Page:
Analytical Techniques


In this series of lecture, we will study various types of Chromatography.

Before introducing chromatography we should know that it is one of the analytical technique out of many techniques available for testing, seperating or purifying any component.

Various broad categories of analytical techniques are listed below:

Gravimetric techniques : Gravimetric analysis is a technique through which the amount of an analyte (the ion being analyzed) can be determined through the measurement of mass.Gravimetric analyses depend on comparing the masses of two compounds containing the analyte

Titrimetric analysis : Method of analysis in which a solution of the substance being determined is treated with a solution of a suitable reagent of exactly known concentration. The reagent is added to the substance until the amount added is equivalent to the amount of substance to be determined

Spectroscopic techniques : employ electro-magnetic radiation (light) to interact with matter and thus probe certain features of a sample. Colorimetry, in which a sample absorbs visible light, is one example of a spectroscopic method of analysis

Electrochemical techniques : methods in which a concentration of analyte is measured by measurement of potential, current, or charge in an electrochemical cell which serves as the analytical signal

Chromatographic Techniques : separation of a sample into its constituent parts because of the difference in the relative affinities of different molecules for the mobile phase and the stationary phase used in the separation



Chromatography is an analytical technique commonly used for separating a mixture of chemical substances into its individual components, so that the individual components can be thoroughly analyzed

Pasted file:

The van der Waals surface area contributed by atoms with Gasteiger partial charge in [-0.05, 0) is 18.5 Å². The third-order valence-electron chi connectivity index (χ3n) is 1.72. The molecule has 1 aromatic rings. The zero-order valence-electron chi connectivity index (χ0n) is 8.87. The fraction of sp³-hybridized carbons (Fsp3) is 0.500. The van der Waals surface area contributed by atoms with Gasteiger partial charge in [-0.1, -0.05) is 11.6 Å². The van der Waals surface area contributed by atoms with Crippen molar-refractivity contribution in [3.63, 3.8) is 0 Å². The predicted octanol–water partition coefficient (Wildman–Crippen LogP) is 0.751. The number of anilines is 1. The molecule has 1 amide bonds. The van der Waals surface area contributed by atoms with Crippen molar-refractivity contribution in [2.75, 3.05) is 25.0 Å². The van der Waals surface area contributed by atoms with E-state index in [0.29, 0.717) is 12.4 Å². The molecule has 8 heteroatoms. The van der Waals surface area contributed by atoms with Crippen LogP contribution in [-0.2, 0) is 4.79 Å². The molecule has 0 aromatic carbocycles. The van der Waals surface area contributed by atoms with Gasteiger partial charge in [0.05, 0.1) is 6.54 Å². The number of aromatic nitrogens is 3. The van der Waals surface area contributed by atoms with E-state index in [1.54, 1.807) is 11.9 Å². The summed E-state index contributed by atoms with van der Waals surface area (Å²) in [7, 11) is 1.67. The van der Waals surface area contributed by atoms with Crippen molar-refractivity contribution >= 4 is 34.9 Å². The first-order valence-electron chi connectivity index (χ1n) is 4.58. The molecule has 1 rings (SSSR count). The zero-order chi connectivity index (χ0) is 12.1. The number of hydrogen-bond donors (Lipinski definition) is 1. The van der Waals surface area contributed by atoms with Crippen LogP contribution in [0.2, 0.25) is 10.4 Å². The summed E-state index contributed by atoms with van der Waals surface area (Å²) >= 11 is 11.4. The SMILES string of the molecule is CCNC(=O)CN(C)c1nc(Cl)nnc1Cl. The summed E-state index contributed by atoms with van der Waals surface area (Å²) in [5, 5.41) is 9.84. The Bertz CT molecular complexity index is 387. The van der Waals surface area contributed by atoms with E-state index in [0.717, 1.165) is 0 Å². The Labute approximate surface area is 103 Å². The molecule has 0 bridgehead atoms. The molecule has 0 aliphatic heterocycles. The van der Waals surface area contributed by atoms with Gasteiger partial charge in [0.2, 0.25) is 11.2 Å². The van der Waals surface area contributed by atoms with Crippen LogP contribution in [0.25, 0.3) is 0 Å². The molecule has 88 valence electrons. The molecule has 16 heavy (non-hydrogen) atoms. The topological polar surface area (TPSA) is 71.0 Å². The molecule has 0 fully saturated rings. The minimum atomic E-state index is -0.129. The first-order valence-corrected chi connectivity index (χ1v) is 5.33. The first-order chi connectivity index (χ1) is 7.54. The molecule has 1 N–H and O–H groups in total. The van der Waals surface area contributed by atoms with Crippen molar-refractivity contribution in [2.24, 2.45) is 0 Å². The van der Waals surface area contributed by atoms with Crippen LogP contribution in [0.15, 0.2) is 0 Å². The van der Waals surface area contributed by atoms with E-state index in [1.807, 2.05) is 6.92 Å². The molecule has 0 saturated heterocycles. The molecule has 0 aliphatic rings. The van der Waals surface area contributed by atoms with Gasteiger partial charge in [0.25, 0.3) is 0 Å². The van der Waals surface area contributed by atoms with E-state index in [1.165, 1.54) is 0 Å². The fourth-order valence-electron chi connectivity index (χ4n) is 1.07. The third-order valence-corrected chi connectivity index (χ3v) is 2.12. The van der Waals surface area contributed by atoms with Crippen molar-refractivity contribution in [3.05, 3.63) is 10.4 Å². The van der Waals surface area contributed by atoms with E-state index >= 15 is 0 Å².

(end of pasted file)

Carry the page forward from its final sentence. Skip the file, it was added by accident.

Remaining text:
Chromatography is a combination of two words;

  * Chromo – Meaning color

  * Graphy – representation of something on paper



It is a physical method of separation in which the components of a mixture are separated by differences in their distribution between two phases, one of which is stationary (stationary phase) while the other (mobile phase) moves through it in a definite direction. The substances must interact with the stationary phase to be retained and separated by it


Basic Terminology in Chromatography

Phases in Chromatography

Analytical Separation

  • By the physical state of the mobile phase and stationary phase;
  • By the method of contact between the mobile phase and stationary phase;
  • Or by the chemical or physical mechanism responsible for separating the sample’s constituents

The mobile phase is usually a liquid or a gas, and the stationary phase, when present, is a solid or a liquid film coated on a solid surface

Chromatographic techniques are often named by listing the type of mobile phase, followed by the type of stationary phase

Thus, in gas–liquid chromatography the mobile phase is a gas and the stationary phase is a liquid. If only one phase is indicated, as in gas chromatography, it is assumed to be the mobile phase

  Techniques by chromatographic bed shape

Two common approaches are used to bring the mobile phase and stationary phase into contact

In column chromatography, the stationary phase (bed) is placed in a narrow column through which the mobile phase moves under the influence of gravity or pressure. The stationary phase is either a solid or a thin, liquid film coating on a solid particulate packing material or the column’s walls

In planar chromatography the stationary phase (in a plane) coats a flat glass, metal, or plastic plate and is placed in a developing chamber. A reservoir containing the mobile phase is placed in contact with the stationary phase, and the mobile phase moves by capillary action.


Type of Chromatography based on polarity of phase

Normal-phase chromatography

implying that our stationary phase is polar (hydrophilic) in nature and our mobile phase is non-polar (hydrophobic) in nature

Reverse-phase chromatography

where the scenario is reversed i.e. the stationary phase is non-polar while the mobile phase is polar


Basic Principle of Chromatography : Differential Affinities